Level 4 (High Driving Automation)
At Level 4 automation, a vehicle can handle all driving functions and monitor the environment. The biggest difference between Level 3 and Level 4 is that the vehicle can safely stop itself if the automated system fails. Human intervention is only required in specific conditions such as inclement weather (heavy snow), but drivers can still manually override if they wish to.
Waymo, the self-driving vehicle unit of Google’s parent company Alphabet, has been testing its Level 4 technology in Phoenix, Arizona, for several years. In October, Waymo announced it would launch a ride-hailing service that allows passengers to ride the vehicle without a human safety driver on board. (Check out what it’s like to ride in a Waymo vehicle.) Motional, which is backed by Hyundai and Aptiv, has also experimented with Level 4 technology, and in November it received permission to test its Level 4 vehicles in Las Vegas.
A lack of legislation and infrastructure means automakers are only allowed to operate Level 4 autonomous vehicles in limited areas. In California, only six companies – Cruise, Waymo, Nuro, Zoox, Baidu, and AutoX – have received permission to test fully autonomous vehicles (without a safety driver) on public roads. For comparison, 60 companies are allowed to operate autonomous vehicles with a safety driver in the state. In Baidu’s case, it can only test its vehicles on roads with speed limits of 45 mph and can operate day or night but not during inclement weather.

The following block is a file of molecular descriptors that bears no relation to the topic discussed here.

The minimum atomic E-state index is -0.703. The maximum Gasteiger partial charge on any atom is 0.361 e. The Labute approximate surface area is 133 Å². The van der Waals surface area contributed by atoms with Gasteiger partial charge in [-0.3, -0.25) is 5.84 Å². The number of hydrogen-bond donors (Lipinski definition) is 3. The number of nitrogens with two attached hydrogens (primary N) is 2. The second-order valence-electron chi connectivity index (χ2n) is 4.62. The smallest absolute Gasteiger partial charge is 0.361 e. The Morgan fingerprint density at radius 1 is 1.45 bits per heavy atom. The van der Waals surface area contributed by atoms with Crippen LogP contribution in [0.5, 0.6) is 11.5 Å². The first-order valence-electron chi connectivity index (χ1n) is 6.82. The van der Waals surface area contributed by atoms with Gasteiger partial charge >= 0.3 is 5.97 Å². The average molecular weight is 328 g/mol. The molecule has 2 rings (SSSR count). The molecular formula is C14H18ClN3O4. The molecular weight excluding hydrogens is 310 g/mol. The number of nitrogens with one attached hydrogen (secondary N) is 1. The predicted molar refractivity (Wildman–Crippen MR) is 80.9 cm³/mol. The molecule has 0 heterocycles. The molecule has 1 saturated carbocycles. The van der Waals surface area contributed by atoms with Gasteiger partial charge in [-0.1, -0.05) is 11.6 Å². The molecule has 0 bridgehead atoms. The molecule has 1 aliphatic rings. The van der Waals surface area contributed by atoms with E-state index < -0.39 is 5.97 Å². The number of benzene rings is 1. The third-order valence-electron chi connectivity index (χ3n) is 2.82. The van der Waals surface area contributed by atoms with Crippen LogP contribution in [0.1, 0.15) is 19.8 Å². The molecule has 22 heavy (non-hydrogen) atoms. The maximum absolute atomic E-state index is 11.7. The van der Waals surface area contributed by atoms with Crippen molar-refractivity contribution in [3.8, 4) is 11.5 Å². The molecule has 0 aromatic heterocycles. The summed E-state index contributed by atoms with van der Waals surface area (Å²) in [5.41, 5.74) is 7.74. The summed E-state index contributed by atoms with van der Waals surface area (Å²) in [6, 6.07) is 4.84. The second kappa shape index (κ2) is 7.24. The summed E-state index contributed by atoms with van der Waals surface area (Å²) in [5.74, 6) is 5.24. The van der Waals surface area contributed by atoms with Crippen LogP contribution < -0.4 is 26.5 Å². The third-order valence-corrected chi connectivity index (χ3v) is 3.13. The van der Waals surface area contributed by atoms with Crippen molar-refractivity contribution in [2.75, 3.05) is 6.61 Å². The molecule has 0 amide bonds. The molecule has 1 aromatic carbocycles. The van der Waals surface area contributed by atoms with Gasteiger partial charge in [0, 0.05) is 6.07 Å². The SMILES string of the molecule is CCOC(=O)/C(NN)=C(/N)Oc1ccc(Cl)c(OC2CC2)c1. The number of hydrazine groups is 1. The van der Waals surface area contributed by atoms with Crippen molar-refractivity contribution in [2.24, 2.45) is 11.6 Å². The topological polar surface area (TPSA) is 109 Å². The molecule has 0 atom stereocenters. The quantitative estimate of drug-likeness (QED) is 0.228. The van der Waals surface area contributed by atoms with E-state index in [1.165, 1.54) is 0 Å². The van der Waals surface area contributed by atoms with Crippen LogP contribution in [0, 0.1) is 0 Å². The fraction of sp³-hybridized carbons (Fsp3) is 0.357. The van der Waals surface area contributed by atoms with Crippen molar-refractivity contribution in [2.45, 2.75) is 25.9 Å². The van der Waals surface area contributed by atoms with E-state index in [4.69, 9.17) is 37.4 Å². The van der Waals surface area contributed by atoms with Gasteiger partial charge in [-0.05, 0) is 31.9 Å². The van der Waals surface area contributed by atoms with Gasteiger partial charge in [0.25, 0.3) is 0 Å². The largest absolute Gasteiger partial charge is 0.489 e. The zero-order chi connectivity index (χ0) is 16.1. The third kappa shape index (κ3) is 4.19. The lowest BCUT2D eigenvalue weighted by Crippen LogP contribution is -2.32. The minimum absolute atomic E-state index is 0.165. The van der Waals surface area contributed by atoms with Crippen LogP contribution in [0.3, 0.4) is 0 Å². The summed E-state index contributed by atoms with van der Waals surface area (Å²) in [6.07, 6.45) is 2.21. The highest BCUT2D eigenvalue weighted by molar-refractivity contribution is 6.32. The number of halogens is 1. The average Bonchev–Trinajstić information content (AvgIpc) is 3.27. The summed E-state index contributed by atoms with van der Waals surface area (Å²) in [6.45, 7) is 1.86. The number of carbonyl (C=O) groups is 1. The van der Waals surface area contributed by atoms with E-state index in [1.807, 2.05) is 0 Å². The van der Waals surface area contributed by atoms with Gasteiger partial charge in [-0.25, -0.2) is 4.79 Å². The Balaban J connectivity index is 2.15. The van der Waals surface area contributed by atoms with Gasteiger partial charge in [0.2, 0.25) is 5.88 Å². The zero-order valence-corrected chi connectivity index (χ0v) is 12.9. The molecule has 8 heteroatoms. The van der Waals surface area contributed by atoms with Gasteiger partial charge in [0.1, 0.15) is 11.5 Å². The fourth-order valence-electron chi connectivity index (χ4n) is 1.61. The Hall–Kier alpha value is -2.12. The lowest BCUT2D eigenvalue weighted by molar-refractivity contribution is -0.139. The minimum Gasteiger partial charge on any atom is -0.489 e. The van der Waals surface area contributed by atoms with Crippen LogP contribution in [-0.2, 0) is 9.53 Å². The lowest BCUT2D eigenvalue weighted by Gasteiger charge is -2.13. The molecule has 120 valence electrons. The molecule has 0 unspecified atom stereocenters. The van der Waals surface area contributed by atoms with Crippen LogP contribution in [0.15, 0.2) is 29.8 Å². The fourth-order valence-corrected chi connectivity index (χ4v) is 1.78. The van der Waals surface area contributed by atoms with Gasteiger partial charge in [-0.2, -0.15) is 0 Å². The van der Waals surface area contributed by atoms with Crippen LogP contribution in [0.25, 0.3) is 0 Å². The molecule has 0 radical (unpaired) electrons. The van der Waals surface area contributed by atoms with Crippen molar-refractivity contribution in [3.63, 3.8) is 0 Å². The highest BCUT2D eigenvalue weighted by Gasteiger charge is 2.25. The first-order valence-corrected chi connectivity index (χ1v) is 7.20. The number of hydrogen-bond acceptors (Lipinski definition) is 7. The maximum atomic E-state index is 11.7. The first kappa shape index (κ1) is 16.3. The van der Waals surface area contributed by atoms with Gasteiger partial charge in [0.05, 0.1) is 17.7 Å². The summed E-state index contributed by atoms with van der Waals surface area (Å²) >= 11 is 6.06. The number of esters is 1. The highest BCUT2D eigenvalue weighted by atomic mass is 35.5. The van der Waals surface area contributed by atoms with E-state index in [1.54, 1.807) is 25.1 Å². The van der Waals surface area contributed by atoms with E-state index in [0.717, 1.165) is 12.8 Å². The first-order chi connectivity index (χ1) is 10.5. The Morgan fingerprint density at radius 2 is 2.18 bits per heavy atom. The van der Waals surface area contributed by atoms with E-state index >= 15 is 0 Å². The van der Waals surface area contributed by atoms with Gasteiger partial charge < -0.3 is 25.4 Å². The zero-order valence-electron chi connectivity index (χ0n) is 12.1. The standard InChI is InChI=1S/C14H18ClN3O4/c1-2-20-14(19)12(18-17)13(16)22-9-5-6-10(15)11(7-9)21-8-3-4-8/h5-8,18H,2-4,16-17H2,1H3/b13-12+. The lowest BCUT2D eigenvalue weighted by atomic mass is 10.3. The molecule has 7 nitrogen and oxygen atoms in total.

Level 5 (Full Driving Automation)
At Level 5, a vehicle is fully autonomous and no human intervention is required. Level 5 vehicles should be able to operate in every environment, and some won’t have a steering wheel or acceleration/braking pedals.
At the moment, Level 5 autonomous vehicles don’t exist. Due to the influence of factors such as government legislation, public safety, and infrastructure, it’s hard to predict if/when they’ll become ubiquitous — and even when they do become available, people may not feel comfortable using them.
Here’s what some notable names in the industry have said about Level 5:
- Elon Musk — In July 2020, Musk said Tesla was “very close” to level 5 autonomous driving technology and predicted the automaker would have achieved the basic functionalities by the end of the year. As we’ve already covered earlier, this prediction turned out to be wrong as Tesla’s self-driving software isn’t close to Level 5.
- Dara Khosrowshahi — In November 2020, the Uber CEO said fully autonomous vehicles were at least 10-15 years away and regulation would play a huge role in their progress. Khosrowshahi made the comments a few weeks before Uber sold its autonomous vehicle unit to self-driving tech company Aurora.
- John Krafcik — In 2019, the Waymo CEO called Level 5 “a bit of a myth.” He added, “Level 5 means you can drive anything anywhere in any weather conditions, like, you can drive from San Francisco to Santiago, Chile, any time of year, just press a button. This is probably never going to happen. Humans don't even do this."